Please use this identifier to cite or link to this item: http://hdl.handle.net/2440/89621
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Type: Journal article
Title: Commodity chains, mercantile networks and the early years of the Batavia firm of Maclaine Watson (1820-1840)
Author: Knight, G.
Citation: South East Asia Research, 2014; 22(1):87-101
Publisher: IP Publishing
Issue Date: 2014
ISSN: 0967-828X
2043-6874
Statement of
Responsibility: 
G. Roger Knight
Abstract: This paper discusses the foundational history of a major European mercantile house in colonial South East Asia in the context of commercial developments that had both a regional and global reach. In so doing, it seeks to relate a local and historically particular event to a broader world pattern defined by three rapidly evolving commodity chains, based respectively on the production, distribution and consumption of cotton goods, coffee and opium. In this context, the paper argues that the hard-won commercial success of the firm in question resulted from a significant degree of withdrawal from the bilateral ties between colony and metropolis inherent in the cotton and coffee commodity chains. In their place, the firm had recourse to several varieties of the inter-Asian trade, of which the opium commodity chain constituted the key dimension.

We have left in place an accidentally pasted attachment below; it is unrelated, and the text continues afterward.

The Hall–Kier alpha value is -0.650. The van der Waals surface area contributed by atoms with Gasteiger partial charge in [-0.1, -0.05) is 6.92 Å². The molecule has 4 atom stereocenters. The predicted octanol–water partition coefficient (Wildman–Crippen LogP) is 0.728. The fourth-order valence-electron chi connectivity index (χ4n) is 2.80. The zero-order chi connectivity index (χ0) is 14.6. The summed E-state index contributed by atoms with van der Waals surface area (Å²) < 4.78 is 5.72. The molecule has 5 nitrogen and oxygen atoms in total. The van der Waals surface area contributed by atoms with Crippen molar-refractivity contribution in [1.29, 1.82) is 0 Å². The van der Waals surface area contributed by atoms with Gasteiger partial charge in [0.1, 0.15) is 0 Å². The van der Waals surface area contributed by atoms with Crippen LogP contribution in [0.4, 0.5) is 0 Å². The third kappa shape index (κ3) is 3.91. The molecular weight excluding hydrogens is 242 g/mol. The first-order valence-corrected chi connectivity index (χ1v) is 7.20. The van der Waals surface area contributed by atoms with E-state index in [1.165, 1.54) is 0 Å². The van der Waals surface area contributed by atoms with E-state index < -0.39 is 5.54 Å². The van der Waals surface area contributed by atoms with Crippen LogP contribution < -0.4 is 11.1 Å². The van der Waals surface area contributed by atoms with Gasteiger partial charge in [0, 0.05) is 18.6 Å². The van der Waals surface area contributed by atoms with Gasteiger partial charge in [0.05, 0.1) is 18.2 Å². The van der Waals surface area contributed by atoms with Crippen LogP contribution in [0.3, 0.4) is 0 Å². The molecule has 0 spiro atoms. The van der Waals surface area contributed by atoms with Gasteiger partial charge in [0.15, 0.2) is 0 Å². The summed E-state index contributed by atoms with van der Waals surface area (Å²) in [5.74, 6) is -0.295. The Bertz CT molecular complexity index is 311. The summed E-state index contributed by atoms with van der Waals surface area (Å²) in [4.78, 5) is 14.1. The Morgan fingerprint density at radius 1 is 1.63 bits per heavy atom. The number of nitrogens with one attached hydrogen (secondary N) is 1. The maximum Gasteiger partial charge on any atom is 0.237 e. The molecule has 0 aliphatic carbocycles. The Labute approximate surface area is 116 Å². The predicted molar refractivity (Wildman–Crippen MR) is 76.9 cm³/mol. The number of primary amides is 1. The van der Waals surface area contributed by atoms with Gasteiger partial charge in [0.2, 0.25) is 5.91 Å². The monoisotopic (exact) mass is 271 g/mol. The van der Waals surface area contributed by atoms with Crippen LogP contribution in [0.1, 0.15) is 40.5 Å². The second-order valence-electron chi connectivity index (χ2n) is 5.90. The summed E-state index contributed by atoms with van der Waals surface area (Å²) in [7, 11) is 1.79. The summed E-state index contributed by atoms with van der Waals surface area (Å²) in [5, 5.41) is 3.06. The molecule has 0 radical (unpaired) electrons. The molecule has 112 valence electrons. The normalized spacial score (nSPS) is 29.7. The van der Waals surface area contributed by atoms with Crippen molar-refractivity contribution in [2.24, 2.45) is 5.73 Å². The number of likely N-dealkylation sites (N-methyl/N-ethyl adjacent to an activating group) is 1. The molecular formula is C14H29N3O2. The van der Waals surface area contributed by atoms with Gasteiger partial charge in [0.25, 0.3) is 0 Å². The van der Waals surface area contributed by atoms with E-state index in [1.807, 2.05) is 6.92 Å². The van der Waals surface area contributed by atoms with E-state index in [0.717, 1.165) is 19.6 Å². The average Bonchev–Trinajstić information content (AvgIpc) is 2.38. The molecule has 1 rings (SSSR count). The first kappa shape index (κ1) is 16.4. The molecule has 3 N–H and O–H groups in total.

Keywords: Batavia; Coffee; Commodities; Cotton Goods; Opium; Trade
Rights: Copyright status unknown
RMID: 0030017650
DOI: 10.5367/sear.2014.0190
Appears in Collections:History publications

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